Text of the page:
Industry: TVET sector reforms will boost skills
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The ongoing legal and institutional reforms in the Technical and Vocational Education and Training (TVET) sub-sector will go a long way in harnessing hands-on skills in the country, industry captains have said.
In June, a new law was enacted establishing Rwanda Polytechnic, a TVET higher learning institution that will bring together public TVET colleges countrywide.
The current colleges that will be merged under the newly created Rwanda Polytechnic (RP) are best known as Integrated Polytechnic Regional Centres (IPRCs).
There are about five IPRCs spread across the country, with every province having at least one such college. About a decade ago, the Government undertook a major overhaul of the technical and vocational training system, adopting a national TVET policy, while it also created Workforce Development Authority (WDA), an agency that plays the supervisory and coordination role of TVET programmes.
Since then, the Government has been encouraging Rwandan youth to embrace TVET, saying it offers one the best opportunity to acquire skills that are needed on the labour market.
The Government has also increasingly effected new changes in the TVET domain, including adopting a new policy and more recently moving to set up Rwanda Polytechnic, which will operate on the same model as University of Rwanda.
The new college will offer advanced diploma and diploma courses in TVET.
Edmond Tumwine, the Head of Public-Private Dialogue and Institutional Relations at Private Sector Federation (PSF), told Saturday Times that the latest reforms will help eliminate duplication and bring about efficiency and resource optimisation.
Employability of graduates
“Most significantly, we believe the new reforms will help fix the issue of skills gap in the industry,” he said.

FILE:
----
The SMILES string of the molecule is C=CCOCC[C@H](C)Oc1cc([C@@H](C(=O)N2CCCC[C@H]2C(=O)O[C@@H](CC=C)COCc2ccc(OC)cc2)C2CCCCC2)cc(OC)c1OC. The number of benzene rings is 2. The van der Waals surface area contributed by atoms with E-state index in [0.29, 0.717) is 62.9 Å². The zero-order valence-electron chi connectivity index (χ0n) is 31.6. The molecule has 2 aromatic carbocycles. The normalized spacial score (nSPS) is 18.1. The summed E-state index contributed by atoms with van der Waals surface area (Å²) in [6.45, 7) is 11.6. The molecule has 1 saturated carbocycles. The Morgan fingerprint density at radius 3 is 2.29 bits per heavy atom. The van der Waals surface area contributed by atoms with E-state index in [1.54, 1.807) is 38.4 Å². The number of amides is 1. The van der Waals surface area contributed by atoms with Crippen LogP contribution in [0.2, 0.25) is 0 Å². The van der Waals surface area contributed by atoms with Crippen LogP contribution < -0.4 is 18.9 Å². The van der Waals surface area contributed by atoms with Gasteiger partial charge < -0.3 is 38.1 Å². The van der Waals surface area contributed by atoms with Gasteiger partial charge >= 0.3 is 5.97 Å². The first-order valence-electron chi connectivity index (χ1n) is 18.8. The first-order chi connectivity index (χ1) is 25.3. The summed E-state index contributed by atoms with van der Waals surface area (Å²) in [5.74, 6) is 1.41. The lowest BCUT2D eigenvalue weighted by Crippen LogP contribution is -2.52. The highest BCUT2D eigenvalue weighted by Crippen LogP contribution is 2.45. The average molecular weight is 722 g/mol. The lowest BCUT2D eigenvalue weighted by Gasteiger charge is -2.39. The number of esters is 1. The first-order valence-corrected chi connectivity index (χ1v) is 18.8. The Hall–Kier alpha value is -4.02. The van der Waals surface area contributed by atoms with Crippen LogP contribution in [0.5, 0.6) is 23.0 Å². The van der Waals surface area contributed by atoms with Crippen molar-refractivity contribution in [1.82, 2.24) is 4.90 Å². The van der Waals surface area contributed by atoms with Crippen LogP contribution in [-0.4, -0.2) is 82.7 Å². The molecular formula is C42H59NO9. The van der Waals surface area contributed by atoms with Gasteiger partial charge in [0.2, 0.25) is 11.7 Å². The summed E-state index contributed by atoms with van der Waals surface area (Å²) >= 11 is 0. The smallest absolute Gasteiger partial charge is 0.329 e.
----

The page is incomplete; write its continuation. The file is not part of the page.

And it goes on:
He said the move will address the issue of studying courses that are not needed on the labour market and lack of skilled workforce.
Article 7 of the law establishing Rwanda Polytechnic says the institution will provide science- and technology-based technical and vocational training and education which empowers beneficiaries to create jobs.
It will also carry out and promote research and technology in technical and vocational fields, coordinate programmes and activities aimed at developing teaching and research staff in institutions of technical and vocational education so as to upgrade their knowledge and skill capacities.
Government says it targets to have at least 60 per cent of the country’s upper secondary school students under TVET stream by 2018.
Figures from the Ministry of Education show that 55.9 per cent of all the students in upper secondary schools were in TVET learning institutions, in 2016 up from 38 per cent in 2013/2014.
Government says TVET graduates stand more chances of getting a job and becoming entrepreneurs, as opposed to their counterparts from the conventional education system.
Recent figures from Workforce Development Authority show that as many as 73 per cent of TVET graduates were getting employed within six months of their graduation, while a TVET graduates traceability study indicated recently that 75 per cent of employers were satisfied with their performance of graduates.
But the industry believes the latest reforms will make things even better. “The private sector will find it easier to work with one polytechnic under which all TVET courses across the country will be delivered,” Tumwine added. The plan is that the industry will, from time to time, be involved in designing the curricular to ensure courses reflect the needs of the labour market. This approach had already been incorporated in the TVET system and industry captains believe the ongoing reforms will streamline it further to ensure better results.